With rich characters at its heart, Elise Gregory’s debut novel The Clayfields entwines readers into its community and sings an ode to contemporary rural life. In this lush novel, Gregory paints unforgettable portraits: of Terra, transported by love to a second life on a modern farm, and of Lupine, an unusual teenager utterly at home, if alone. There’s also Etzel, a one-time German POW who dreams of the past, and Jason, who works, dangerously, toward a new farming future.
This novel-in-stories is told from multiple characters’ points of view, a form that—as fans of Louise Erdrich’s Love Medicine, Elizabeth Strout’s Olive Kitteridge, and J. Ryan Stradal’s Kitchens of the Great Midwest will recognize—is an ideal choice to give voice to a community and tell the story of its interconnections.
Gregory skillfully divides character arcs across short, layered vignettes for a propulsive read. The narrative revolves around the community’s support for a newcomer after the sudden death of her husband. As the stories unfold, readers can see how various characters’ lives are affected by one another’s choices—and by their commitments to and care for one another.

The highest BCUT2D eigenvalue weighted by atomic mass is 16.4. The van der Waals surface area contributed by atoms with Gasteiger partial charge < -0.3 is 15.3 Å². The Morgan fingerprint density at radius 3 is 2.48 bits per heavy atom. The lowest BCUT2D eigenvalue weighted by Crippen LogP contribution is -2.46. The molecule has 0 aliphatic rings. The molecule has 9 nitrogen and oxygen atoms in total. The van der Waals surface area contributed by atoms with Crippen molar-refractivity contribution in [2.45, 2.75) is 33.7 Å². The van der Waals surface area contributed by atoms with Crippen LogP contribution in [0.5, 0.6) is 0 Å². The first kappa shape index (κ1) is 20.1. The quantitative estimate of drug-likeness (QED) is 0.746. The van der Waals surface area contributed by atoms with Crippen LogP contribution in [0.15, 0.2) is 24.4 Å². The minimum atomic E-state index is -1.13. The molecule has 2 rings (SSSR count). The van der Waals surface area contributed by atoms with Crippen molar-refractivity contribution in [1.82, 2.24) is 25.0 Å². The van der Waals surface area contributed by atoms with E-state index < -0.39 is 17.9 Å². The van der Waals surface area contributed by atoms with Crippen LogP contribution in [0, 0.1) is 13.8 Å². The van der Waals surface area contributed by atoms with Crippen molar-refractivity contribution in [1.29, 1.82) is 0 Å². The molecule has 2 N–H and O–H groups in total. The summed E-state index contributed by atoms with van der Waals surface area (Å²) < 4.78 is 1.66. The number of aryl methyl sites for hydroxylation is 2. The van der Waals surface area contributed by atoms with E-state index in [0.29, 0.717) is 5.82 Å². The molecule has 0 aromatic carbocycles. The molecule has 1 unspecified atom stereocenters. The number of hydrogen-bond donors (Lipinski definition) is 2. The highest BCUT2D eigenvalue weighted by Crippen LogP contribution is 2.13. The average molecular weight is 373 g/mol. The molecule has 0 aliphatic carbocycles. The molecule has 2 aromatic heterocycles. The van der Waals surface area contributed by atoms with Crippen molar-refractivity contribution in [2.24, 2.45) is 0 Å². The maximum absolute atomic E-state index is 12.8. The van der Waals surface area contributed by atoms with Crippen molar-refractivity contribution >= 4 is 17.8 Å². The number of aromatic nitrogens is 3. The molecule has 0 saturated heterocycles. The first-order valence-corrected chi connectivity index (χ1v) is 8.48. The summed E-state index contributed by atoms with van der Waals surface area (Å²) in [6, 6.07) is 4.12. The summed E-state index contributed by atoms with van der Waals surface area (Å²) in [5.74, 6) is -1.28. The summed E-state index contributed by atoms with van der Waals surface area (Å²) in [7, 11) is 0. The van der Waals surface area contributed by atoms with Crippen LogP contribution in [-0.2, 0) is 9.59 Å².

The book is further ordered like an almanac, with sections labeled for seasonal moons. Gregory’s characters’ lives within, and knowledge of, their natural world make for another delight of the book. Meet characters who hunt morels and craft artisanal cheeses and who know how a bit of wax applied to a teat will keep milk from dripping onto a 4H judge’s shoes.
Yet the world Gregroy creates is not limited to a romantic version of a past pastoral life. In The Clayfields, many churches have been converted to antique stores, the water is not always potable, grandmothers are not who we wish they would be, and we see that some labor without the safety of green cards.
At the same time, Gregory’s novel offers hope for rural life: It’s a place where a young couple can still buy land and make a future, on horseback if they wish; where a girl in a cornfield can be fully in charge of her own sexuality; and where two young women can reinvent the bake-off competition and maybe broaden some of their neighbors’ understanding of love.
Gregory is a Wisconsin writer and published poet from Pierce County, writing about contemporary Wisconsin people, in a novel published by a Wisconsin press. If the question is What does a sustainable literature look like?, then this book offers one satisfying answer.
Still, readers from anywhere will appreciate Gregory’s subtly powerful portrait of this community of humans, very much alive within a contemporary natural world, reckoning with the stunning thing that it is to care and to belong.